Students from Dr. Maryanne Leone’s Spanish V-Conversation and Grammar Review class at Assumption College had the privilege and challenge of interviewing several local Latina women in their native language. The students conducted, recorded, and transcribed interviews completely in Spanish for their course requirement, and turned these files over to the Worcester Women’s Oral History Project (WWOHP) at the conclusion of the semester. Dr. Esteban Loustaunau, Associate Professor of Spanish at Assumption, then assigned his students the assignment of translating the Spanish transcripts into English. WWOHP is the grateful recipient of these transcripts.
While this is certainly a welcome addition to the 250 oral histories that WWOHP has already collected, it is clear that the students were grateful for this experience also. One student-interviewer commented, “This project helped me to put my study of Spanish into a ‘real-world’ setting…It definitely helped my listening and comprehension skills, having to transcribe line by line…to determine each word…When interviewing our Latina woman, it was very interesting to hear her story, and it broke any stereotypes that I had previously about immigrants.” Another student said, “I benefitted from learning that perseverance really does pay off in the end. Even the most unexpected of people can find great success in life.”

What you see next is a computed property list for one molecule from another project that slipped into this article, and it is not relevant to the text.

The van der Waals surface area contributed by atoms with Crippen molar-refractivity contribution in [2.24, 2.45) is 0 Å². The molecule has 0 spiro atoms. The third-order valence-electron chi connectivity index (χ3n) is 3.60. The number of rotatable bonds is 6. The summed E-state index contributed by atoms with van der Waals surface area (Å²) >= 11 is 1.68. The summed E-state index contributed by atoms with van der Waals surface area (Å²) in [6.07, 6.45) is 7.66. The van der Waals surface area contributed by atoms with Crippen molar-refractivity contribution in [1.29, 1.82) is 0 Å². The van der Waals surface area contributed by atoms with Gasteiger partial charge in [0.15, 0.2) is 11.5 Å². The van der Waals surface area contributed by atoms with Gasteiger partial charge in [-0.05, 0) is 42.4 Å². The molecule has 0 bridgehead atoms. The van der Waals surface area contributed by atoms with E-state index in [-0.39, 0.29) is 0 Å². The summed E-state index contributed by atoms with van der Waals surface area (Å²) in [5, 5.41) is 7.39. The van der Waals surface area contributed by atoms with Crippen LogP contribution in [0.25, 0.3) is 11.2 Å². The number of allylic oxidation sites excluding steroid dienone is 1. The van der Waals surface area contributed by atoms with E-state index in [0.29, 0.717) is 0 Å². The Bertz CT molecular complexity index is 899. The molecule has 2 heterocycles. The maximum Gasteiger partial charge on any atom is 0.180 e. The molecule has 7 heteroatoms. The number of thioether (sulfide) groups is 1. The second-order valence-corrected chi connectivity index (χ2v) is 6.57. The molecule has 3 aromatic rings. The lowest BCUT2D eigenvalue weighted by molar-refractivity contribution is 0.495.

Those interviewed include Dr. Matilde Castiel, Physician at UMass Hospital and Medical School. Dr. Castiel directs and provides care at medical clinics at “Worcester Housing”, Centro las Americas, and Casa de Hector Reyes; Olga Lopez-Hill, Coordinator of General Operations for the Resource and Referral Center of the Worcester Community Action Council; Hilda Ramirez, Executive Director of the Worcester Youth Guidance Center; Gladys Rodriguez-Parker, Director of Community and Intergovernmental Relations for U.S. Representative James P. McGovern; Dolly Vasquez, Director of the Institute of Latino Art and Culture; and Isabel Gonzalez-Webster, Chief of Staff for Mayor Joseph O’Brien.
In her interview Ms. Gonzalez-Webster said, “I think that as a Latin woman, a person of color, I see that there is a difference in the way that I am treated. The services provided to me, and my community, and my family (should be the same) provided to the white people, to people with more money. So, since the beginning I saw the difference. But instead of saying, ‘Well, that’s the way things are,’ I’ve always had the energy to want to change things. I’ve always wanted justice. And I will die wanting social justice.”